If eight hours of shut-eye sounds more like a luxury than a necessity, Dr. Kelly Brown should be able to convince you otherwise. “Most people really do need eight hours of sleep per night. Short and poor-quality sleep have serious long-term health consequences,” says Brown, who specializes in sleep medicine, epilepsy and neurology at Taylor Hospital’s Crozer-Keystone Sleep Center.
Women are at a particular risk for recurring sleep apnea—and not necessarily because they’re more likely to develop symptoms of the condition, which are typically attributed to overweight or obese middle-aged men. “Women with sleep apnea—a treatable problem—often complain of frequent awakenings during the night,” Brown says. “If left untreated, it can be associated with stroke, high blood pressure, diabetes, weight gain and heart disease.”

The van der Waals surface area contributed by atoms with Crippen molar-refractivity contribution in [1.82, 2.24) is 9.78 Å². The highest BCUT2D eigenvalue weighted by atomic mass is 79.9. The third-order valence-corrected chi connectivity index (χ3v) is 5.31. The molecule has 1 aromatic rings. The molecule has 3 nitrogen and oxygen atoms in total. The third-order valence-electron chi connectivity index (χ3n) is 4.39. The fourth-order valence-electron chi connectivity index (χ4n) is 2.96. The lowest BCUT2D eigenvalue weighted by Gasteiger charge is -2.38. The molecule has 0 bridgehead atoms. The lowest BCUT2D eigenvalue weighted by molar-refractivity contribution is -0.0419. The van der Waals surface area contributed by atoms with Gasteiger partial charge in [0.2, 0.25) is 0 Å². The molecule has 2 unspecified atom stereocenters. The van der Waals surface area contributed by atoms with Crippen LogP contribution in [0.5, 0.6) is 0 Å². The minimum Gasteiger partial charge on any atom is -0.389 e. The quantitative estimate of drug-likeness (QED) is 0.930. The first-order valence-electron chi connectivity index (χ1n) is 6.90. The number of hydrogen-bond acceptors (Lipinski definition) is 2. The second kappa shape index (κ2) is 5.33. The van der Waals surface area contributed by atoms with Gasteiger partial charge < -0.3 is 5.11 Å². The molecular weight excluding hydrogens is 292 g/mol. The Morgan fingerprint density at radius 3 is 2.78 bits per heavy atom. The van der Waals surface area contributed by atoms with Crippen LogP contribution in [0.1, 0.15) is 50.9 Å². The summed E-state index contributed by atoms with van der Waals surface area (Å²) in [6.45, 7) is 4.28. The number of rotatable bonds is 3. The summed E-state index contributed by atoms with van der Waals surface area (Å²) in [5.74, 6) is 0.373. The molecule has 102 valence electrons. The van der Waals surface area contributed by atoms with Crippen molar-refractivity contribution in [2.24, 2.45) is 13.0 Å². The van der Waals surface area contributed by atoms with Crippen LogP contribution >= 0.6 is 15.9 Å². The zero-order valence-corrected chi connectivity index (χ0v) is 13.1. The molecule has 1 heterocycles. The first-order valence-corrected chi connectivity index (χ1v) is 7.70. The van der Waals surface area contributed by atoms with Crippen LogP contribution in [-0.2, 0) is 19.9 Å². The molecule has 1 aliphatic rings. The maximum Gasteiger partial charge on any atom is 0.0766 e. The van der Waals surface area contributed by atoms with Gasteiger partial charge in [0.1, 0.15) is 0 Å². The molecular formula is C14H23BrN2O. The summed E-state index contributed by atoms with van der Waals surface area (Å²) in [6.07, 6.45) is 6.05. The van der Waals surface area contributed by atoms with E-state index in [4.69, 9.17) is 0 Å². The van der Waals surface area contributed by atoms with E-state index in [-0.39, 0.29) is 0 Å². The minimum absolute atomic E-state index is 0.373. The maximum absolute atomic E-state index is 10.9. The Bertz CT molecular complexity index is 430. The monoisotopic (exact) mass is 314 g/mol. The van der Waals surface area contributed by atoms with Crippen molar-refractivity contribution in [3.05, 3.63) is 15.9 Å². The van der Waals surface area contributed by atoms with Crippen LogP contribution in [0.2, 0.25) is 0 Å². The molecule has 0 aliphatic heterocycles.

Diagnosis often requires a sleep study and an evaluation by someone like Brown. A CPAP (continuous positive airway pressure) machine may be recommended, along with other treatment options. “Improving sleep dramatically improves quality of life,” says Brown.
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